# Update: Aug/2016: I've encountered a bug in Bash where this splitting doesn't work as expected! Please see the comments below.
#

# Here is the effective solution which I found with my colleagues at work:

COLS=( $LINE ); # parses columns without executing a subshell
RESULT="${COLS[0]}"; # returns first column (0-based indexes)

# Here is an example:

LINE="col0 col1  col2     col3  col4      " # white-space including tab chars
COLS=( $LINE ); # parses columns without executing a subshell

echo "${COLS[0]}"; # prints "col0"
echo "${COLS[1]}"; # prints "col1"
echo "${COLS[2]}"; # prints "col2"
echo "${COLS[3]}"; # prints "col3"
echo "${COLS[4]}"; # prints "col4"


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iSCSI-over-Internet performance notes

I recently played a bit with iSCSI over Internet, in order to design and implement the Locally encrypted secure remote backup over Internet.

My initial impression was that iSCSI over Internet is not usable as a backup device even though my Internet connection is relatively fast — a simple ext4 file-system format took about 24 minutes. I though that the connection latency is killing the performance. Well, I was wrong. Even after making latency two times lower by working on a server which was geographically closer, the ext4 format still took 24 minutes.

Eventually I did some tests and analysis, and finally started to use the iSCSI over Internet volume for backup purposes — and it works flawlessly so far.

Ext4 format benchmark

It turns out that it’s not the latency but my upload bandwidth which was slowing things down:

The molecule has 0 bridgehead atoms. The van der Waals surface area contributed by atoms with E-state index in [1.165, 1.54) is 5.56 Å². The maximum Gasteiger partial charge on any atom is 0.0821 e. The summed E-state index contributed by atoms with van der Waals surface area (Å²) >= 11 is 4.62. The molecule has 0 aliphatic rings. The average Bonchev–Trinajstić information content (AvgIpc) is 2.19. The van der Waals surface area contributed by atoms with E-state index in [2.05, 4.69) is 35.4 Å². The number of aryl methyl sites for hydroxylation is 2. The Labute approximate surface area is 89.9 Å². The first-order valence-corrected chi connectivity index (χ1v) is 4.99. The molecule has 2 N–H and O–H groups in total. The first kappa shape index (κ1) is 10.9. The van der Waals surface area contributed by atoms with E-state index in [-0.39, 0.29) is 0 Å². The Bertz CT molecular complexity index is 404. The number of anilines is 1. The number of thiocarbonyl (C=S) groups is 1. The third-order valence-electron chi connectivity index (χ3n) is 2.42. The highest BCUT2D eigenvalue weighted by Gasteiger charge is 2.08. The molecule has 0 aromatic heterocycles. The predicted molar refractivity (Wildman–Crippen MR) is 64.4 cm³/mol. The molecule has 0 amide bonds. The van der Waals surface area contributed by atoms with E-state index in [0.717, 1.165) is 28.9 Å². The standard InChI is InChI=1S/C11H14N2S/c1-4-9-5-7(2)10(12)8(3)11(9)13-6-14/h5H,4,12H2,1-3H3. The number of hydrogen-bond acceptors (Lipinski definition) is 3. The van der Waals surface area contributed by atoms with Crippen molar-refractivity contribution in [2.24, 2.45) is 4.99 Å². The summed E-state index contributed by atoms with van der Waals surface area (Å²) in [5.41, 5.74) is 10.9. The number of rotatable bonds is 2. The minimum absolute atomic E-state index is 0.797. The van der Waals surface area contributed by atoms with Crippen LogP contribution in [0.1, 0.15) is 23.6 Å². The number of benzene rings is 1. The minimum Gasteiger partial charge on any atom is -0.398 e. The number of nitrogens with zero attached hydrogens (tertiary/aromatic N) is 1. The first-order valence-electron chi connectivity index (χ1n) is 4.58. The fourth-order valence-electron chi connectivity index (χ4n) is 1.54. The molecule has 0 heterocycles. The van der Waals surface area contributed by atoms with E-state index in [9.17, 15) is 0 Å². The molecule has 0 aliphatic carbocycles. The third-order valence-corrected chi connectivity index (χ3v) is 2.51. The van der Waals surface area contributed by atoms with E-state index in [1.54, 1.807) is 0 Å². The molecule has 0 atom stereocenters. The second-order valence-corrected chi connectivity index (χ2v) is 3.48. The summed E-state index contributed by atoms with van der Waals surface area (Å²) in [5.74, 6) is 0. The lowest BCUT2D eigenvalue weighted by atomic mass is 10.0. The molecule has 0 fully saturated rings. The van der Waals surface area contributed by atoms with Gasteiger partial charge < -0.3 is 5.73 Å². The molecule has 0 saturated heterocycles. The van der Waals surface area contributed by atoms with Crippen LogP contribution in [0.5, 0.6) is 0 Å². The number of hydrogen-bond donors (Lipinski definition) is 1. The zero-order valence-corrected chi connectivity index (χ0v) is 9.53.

• 1 Mbit/s upload Internet connection and Ping latency of 75 ms:
    • Time: 24 minutes.
    • Average transfer rates snapshot:
      • Total rates: 967.7 kbits/sec (212.6 packets/sec).
      • Incoming rates: 83.0 kbits/sec (92.8 packets/sec).
      • Outgoing rates: 884.6 kbits/sec (119.8 packets/sec).
    • About 200 MBytes outgoing transfer; only 12 MBytes incoming transfer (no SSH tunnel compression).
    • About 200.000 packets sent and about 130.000 received.
  • 3 Mbit/s upload Internet connection and Ping latency of 75 ms:
    • Time: 8 minutes.
    • Average transfer rates snapshot:
      • Total rates: 2580.0 kbits/sec (417.8 packets/sec).
      • Incoming rates: 128.5 kbits/sec (149.6 packets/sec).
      • Outgoing rates: 2451.5 kbits/sec (268.2 packets/sec).
    • About 160 MBytes outgoing transfer; only 9 MBytes incoming transfer (with SSH tunnel compression).
    • About 140.000 packets sent and about 80.000 received.

I know I’m missing two tests with and without SSH tunnel compression but it seems compression doesn’t make such a difference. It’s upload speed which affects the total completion time.

File copy benchmark